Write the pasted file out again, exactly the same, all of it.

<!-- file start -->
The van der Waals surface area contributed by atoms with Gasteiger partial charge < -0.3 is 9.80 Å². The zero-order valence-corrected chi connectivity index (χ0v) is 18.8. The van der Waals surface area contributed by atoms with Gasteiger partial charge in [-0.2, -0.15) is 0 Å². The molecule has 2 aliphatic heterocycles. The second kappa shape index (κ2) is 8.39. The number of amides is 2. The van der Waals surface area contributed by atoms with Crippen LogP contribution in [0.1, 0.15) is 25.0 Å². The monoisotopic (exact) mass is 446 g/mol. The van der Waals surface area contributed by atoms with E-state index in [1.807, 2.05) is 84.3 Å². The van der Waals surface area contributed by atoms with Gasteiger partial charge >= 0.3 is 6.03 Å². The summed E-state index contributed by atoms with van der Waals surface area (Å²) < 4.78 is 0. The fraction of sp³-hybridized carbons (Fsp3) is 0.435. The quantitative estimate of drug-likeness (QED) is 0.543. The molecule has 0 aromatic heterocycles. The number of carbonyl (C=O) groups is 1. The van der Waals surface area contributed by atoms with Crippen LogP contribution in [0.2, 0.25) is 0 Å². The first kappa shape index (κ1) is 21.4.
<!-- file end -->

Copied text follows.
The van der Waals surface area contributed by atoms with Gasteiger partial charge < -0.3 is 9.80 Å². The zero-order valence-corrected chi connectivity index (χ0v) is 18.8. The van der Waals surface area contributed by atoms with Gasteiger partial charge in [-0.2, -0.15) is 0 Å². The molecule has 2 aliphatic heterocycles. The second kappa shape index (κ2) is 8.39. The number of amides is 2. The van der Waals surface area contributed by atoms with Crippen LogP contribution in [0.1, 0.15) is 25.0 Å². The monoisotopic (exact) mass is 446 g/mol. The van der Waals surface area contributed by atoms with E-state index in [1.807, 2.05) is 84.3 Å². The van der Waals surface area contributed by atoms with Gasteiger partial charge >= 0.3 is 6.03 Å². The summed E-state index contributed by atoms with van der Waals surface area (Å²) < 4.78 is 0. The fraction of sp³-hybridized carbons (Fsp3) is 0.435. The quantitative estimate of drug-likeness (QED) is 0.543. The molecule has 0 aromatic heterocycles. The number of carbonyl (C=O) groups is 1. The van der Waals surface area contributed by atoms with Crippen LogP contribution in [0.2, 0.25) is 0 Å². The first kappa shape index (κ1) is 21.4.